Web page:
Crowd Funding: The flock instead of public health insurance

20. June 2012
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Crowdfunding is a new form of financing, whereby money is acquired for projects via the Internet. Meanwhile, researchers are also discovering the "crowd" as a revenue source. And in the U.S., patients are even financing medical interventions in this way.

Take all that money where? Whoever is in the fortunate position of being able to ask this question finds on the Internet plenty of opportunities to spend it. We aren’t only talking about the same old dumb consumption in ever similar online shops. Whoever wants to do good online with his or her euros can take a look at so-called crowdfunding platforms. Individuals or companies present specific projects or investments there for which money is needed. They estimate their financing needs and ask for donations. Those who wish can get involved online with one click. With the help of a barometer, how much of the requested sum has already been received is at all times visible.

Cancer patients are asking for donations

The mother country of crowdfunding is the U.S., where now even President Barack Obama has signed a crowd funding law. It provides in particular a legal framework for small and medium-sized companies that want to raise money by crowdfunding. But crowd funding is no longer limited to the venture capital environment. At least in North America, ever more individuals use crowdfunding platforms such as Kickstarter.com, RocketHub.com or Indiegogo.com to also raise money for medical interventions. On the German crowdfunding platforms such as Startnext.de, Seedmatch.de or Inkubato.com, such requests have not yet been spotted.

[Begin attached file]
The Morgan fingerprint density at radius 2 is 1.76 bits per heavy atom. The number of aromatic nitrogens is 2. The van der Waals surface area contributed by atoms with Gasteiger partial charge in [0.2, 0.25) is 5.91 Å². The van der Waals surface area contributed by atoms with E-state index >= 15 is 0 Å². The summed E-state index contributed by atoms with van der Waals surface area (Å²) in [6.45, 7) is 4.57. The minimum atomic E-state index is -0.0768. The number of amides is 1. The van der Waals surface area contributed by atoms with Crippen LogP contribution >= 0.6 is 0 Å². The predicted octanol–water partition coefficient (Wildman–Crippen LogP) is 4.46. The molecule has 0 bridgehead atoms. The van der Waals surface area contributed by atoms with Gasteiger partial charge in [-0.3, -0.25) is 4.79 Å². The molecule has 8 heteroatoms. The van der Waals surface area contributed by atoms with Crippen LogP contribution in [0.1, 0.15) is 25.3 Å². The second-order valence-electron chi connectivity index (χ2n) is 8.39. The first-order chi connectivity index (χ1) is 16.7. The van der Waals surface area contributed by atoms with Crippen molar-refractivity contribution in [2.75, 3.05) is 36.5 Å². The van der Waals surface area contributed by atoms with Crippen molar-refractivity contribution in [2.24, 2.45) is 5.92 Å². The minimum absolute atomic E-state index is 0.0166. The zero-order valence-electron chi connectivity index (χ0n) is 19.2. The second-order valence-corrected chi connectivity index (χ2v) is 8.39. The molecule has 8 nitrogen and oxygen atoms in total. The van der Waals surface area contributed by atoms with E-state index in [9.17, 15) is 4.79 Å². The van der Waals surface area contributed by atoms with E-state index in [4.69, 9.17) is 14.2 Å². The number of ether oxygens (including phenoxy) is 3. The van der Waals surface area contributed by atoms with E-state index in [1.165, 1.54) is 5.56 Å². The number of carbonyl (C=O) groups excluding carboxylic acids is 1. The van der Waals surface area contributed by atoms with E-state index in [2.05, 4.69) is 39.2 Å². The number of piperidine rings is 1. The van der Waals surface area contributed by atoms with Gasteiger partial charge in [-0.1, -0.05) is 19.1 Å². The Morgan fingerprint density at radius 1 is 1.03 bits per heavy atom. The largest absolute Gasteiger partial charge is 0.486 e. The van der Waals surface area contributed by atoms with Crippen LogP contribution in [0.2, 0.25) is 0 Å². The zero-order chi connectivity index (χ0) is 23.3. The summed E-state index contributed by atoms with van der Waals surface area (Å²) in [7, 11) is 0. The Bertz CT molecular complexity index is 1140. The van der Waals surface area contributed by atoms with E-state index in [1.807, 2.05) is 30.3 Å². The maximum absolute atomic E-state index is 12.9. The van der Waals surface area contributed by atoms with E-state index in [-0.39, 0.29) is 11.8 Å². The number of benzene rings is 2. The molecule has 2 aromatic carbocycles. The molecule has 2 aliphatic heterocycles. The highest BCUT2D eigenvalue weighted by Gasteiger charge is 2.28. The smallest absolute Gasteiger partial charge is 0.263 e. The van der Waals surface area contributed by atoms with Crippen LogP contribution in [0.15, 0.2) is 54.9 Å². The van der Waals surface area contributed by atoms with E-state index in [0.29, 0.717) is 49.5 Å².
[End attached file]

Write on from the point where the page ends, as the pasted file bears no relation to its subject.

For the 21-year Joshua for example, who was diagnosed with T-cell leukemia, about 10,000 U.S. dollars have been raised via crowdfunding. Not quite so much, but a still significant 8555 U.S. dollars, has been received by the rock band Putrid Pile. The partner of the band leader is apparently suffering from cervical cancer. The campaign placed on Indiegogo.com was titled Fuck Cancer!. As a reward: autographed CDs, naturally.

8000 dollars for a planned child

Cancer is, of course, in any context a classic fundraising theme. But it’s definitely not just about cancer on these platforms. One now-completed campaign, which was clearly overfunded by the Internet community with $US 8050 instead of the hoped-for $US 5000, had the title Help the Haley’s Have a Baby. An infertile couple turned here to the Web public in order to pay for IVF. What makes this campaign different was not only the theme and the resounding success, but also the fact that the investors were informed in detail about the progress of the company. At the time of the last update, mother Jessica had just become pregnant.

In another, just placed crowdfunding project, Deborah Lestenkof asks the capital city of Alaska, Anchorage, for their support for her impending kidney transplant. It’s not about the organ per se, but rather about the matter that she has to travel for the transplantation, for which she is currently listed, several times, and over a long time to the transplant center in Seattle. She estimates $US 5000 for this. Within two days the first $US 600 had been gathered, the fundraising will still run for a good two months.